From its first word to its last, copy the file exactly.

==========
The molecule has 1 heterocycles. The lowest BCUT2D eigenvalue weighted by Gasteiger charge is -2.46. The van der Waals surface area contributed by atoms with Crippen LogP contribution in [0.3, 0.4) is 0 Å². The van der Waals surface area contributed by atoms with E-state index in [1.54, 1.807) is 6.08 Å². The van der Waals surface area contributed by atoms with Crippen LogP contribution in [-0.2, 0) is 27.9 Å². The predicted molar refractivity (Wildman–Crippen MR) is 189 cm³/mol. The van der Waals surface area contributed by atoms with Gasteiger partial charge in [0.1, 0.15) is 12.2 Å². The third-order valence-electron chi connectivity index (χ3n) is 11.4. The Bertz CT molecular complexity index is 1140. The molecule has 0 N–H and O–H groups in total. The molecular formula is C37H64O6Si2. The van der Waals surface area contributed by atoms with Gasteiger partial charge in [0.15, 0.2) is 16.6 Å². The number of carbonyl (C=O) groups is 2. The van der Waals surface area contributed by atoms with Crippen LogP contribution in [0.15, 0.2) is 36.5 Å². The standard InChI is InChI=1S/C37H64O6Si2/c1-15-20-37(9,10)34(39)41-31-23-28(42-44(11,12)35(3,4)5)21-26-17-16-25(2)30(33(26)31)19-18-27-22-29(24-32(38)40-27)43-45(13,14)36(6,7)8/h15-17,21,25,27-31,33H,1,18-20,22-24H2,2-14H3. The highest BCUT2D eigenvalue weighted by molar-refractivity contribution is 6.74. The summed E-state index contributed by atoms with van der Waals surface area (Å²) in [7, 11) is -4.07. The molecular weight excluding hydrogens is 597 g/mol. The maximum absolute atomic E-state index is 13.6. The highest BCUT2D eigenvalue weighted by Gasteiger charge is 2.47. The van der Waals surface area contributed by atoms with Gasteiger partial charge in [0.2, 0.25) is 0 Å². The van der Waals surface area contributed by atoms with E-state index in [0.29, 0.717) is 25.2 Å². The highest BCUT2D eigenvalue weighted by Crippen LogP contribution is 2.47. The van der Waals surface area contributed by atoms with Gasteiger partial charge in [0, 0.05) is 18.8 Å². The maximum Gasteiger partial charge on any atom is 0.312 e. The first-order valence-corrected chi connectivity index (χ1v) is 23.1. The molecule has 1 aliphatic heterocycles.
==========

The molecule has 1 heterocycles. The lowest BCUT2D eigenvalue weighted by Gasteiger charge is -2.46. The van der Waals surface area contributed by atoms with Crippen LogP contribution in [0.3, 0.4) is 0 Å². The van der Waals surface area contributed by atoms with E-state index in [1.54, 1.807) is 6.08 Å². The van der Waals surface area contributed by atoms with Crippen LogP contribution in [-0.2, 0) is 27.9 Å². The predicted molar refractivity (Wildman–Crippen MR) is 189 cm³/mol. The van der Waals surface area contributed by atoms with Gasteiger partial charge in [0.1, 0.15) is 12.2 Å². The third-order valence-electron chi connectivity index (χ3n) is 11.4. The Bertz CT molecular complexity index is 1140. The molecule has 0 N–H and O–H groups in total. The molecular formula is C37H64O6Si2. The van der Waals surface area contributed by atoms with Gasteiger partial charge in [0.15, 0.2) is 16.6 Å². The number of carbonyl (C=O) groups is 2. The van der Waals surface area contributed by atoms with Crippen LogP contribution in [0.15, 0.2) is 36.5 Å². The standard InChI is InChI=1S/C37H64O6Si2/c1-15-20-37(9,10)34(39)41-31-23-28(42-44(11,12)35(3,4)5)21-26-17-16-25(2)30(33(26)31)19-18-27-22-29(24-32(38)40-27)43-45(13,14)36(6,7)8/h15-17,21,25,27-31,33H,1,18-20,22-24H2,2-14H3. The highest BCUT2D eigenvalue weighted by molar-refractivity contribution is 6.74. The summed E-state index contributed by atoms with van der Waals surface area (Å²) in [7, 11) is -4.07. The molecular weight excluding hydrogens is 597 g/mol. The maximum absolute atomic E-state index is 13.6. The highest BCUT2D eigenvalue weighted by Gasteiger charge is 2.47. The van der Waals surface area contributed by atoms with Gasteiger partial charge in [0.2, 0.25) is 0 Å². The van der Waals surface area contributed by atoms with E-state index in [0.29, 0.717) is 25.2 Å². The highest BCUT2D eigenvalue weighted by Crippen LogP contribution is 2.47. The van der Waals surface area contributed by atoms with Gasteiger partial charge in [0, 0.05) is 18.8 Å². The maximum Gasteiger partial charge on any atom is 0.312 e. The first-order valence-corrected chi connectivity index (χ1v) is 23.1. The molecule has 1 aliphatic heterocycles.